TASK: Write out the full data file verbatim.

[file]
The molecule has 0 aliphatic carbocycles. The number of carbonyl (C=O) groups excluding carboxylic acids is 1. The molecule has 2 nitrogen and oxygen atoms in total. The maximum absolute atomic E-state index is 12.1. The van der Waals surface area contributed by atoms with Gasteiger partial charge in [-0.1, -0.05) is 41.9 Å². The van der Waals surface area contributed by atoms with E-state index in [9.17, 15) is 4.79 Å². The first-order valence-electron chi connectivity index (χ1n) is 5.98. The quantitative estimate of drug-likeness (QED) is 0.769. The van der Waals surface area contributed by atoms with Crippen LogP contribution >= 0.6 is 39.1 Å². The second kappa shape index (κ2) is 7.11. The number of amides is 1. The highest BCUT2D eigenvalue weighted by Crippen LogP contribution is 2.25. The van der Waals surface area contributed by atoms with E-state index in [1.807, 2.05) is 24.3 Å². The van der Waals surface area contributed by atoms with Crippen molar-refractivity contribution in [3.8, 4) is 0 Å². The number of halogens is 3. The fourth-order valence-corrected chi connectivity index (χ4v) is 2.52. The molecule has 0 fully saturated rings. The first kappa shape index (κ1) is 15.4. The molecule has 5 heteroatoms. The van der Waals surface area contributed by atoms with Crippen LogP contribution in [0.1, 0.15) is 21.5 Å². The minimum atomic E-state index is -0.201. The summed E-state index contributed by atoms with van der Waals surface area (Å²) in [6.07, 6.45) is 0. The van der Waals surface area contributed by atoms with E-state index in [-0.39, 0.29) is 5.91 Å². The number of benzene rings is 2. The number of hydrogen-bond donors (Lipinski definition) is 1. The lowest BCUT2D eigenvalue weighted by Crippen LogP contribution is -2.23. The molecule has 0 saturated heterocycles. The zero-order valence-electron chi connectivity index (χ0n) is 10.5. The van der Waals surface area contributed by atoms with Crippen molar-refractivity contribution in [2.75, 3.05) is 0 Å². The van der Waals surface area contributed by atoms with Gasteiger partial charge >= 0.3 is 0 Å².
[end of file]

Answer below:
The molecule has 0 aliphatic carbocycles. The number of carbonyl (C=O) groups excluding carboxylic acids is 1. The molecule has 2 nitrogen and oxygen atoms in total. The maximum absolute atomic E-state index is 12.1. The van der Waals surface area contributed by atoms with Gasteiger partial charge in [-0.1, -0.05) is 41.9 Å². The van der Waals surface area contributed by atoms with E-state index in [9.17, 15) is 4.79 Å². The first-order valence-electron chi connectivity index (χ1n) is 5.98. The quantitative estimate of drug-likeness (QED) is 0.769. The van der Waals surface area contributed by atoms with Crippen LogP contribution >= 0.6 is 39.1 Å². The second kappa shape index (κ2) is 7.11. The number of amides is 1. The highest BCUT2D eigenvalue weighted by Crippen LogP contribution is 2.25. The van der Waals surface area contributed by atoms with E-state index in [1.807, 2.05) is 24.3 Å². The van der Waals surface area contributed by atoms with Crippen molar-refractivity contribution in [3.8, 4) is 0 Å². The number of halogens is 3. The fourth-order valence-corrected chi connectivity index (χ4v) is 2.52. The molecule has 0 fully saturated rings. The first kappa shape index (κ1) is 15.4. The molecule has 5 heteroatoms. The van der Waals surface area contributed by atoms with Crippen LogP contribution in [0.1, 0.15) is 21.5 Å². The minimum atomic E-state index is -0.201. The summed E-state index contributed by atoms with van der Waals surface area (Å²) in [6.07, 6.45) is 0. The van der Waals surface area contributed by atoms with E-state index in [-0.39, 0.29) is 5.91 Å². The number of benzene rings is 2. The number of hydrogen-bond donors (Lipinski definition) is 1. The lowest BCUT2D eigenvalue weighted by Crippen LogP contribution is -2.23. The molecule has 0 saturated heterocycles. The zero-order valence-electron chi connectivity index (χ0n) is 10.5. The van der Waals surface area contributed by atoms with Crippen molar-refractivity contribution in [2.75, 3.05) is 0 Å². The van der Waals surface area contributed by atoms with Gasteiger partial charge >= 0.3 is 0 Å².